Matt Stark served as principal of Brown County High School for more than 13 of the last 20 years before starting at Bloomington High School North in July 2021. Photo by Rodney Margison


Over his nearly 30-year career as an educator, Matt Stark has often been asked what he teaches. “The right answer to that question is ‘kids,’” he says.

“My dream is to do my best to stand in what I love to call ‘reflected light.’ If I can find ways to support a student or staff member and help them get their dream … then I get to live in that reflected light of seeing them achieve.”

Stark became Bloomington High School North’s new principal this year after a long legacy as principal at Brown County High School in Nashville, Indiana, where he began his first job as a social studies teacher in 1992.

When Stark was asked if he’d like to try school administration, he had been teaching in classrooms for a decade. “I had always been an advocate that my students needed to take chances and try new things, so I got to put my money where my mouth is.”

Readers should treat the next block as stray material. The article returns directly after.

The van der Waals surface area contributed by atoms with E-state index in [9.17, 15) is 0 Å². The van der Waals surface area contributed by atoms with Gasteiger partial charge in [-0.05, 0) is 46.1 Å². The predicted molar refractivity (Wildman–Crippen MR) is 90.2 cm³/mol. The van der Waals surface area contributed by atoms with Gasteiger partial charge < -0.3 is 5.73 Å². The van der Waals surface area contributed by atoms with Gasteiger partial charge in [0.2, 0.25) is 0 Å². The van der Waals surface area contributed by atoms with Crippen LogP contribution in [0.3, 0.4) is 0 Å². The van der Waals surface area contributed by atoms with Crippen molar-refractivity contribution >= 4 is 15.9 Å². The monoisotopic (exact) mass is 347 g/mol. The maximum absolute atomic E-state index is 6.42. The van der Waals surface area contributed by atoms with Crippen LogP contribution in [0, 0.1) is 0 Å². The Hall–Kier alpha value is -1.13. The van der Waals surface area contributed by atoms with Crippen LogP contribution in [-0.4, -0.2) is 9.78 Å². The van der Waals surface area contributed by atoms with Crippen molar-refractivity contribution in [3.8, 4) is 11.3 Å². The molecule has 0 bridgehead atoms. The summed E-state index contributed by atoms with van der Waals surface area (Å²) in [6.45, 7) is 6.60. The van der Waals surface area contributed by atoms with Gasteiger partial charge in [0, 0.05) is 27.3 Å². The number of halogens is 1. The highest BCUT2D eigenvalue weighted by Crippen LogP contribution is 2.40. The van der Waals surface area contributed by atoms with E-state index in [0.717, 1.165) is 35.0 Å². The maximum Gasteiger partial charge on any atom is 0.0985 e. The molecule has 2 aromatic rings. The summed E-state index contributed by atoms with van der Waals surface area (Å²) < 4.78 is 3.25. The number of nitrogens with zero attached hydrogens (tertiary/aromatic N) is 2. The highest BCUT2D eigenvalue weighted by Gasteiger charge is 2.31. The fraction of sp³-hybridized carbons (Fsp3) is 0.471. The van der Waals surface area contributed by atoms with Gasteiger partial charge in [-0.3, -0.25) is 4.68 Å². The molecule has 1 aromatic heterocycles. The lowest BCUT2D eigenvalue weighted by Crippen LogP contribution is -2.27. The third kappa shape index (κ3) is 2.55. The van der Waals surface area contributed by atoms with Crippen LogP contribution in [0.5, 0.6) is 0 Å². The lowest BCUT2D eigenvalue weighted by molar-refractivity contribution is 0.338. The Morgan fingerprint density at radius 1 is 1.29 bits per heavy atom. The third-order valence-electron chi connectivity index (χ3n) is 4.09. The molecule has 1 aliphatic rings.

As a high school student in Fort Wayne, Stark planned to attend Purdue University and become an aeronautical engineer. Then an opportunity to teach a class in business basics to eighth graders during his senior year led him in a different direction. At Purdue, he switched to history and social studies education. “I remember distinctly realizing that I knew that I have to do this for the rest of my life,” he says. “I have found the thing I love.”

Stark and his wife, Cindy—a master teacher and instructional coach at Brown County Middle School—married in 2018 and have a blended family of six children, ages 20 to 25. Stark has lived in Bloomington for most of the past 20 years, so the opportunity to lead a high school with three times as many students in a community he was already part of held new, exciting challenges.

But there has been the added challenge of coming into the school after the big pivot to online learning last year due to COVID-19. Many sophomores had not set foot in the high school building before this year, while freshmen had missed half of their middle school experience—important times for kids, developmentally.

“I don’t think we have a great appreciation for how hard this has been,” Stark says. “The idea that we can muscle through it and toughen up, I think, is unfortunate. We’ve been owning the fact that we have been through trauma and saying so.”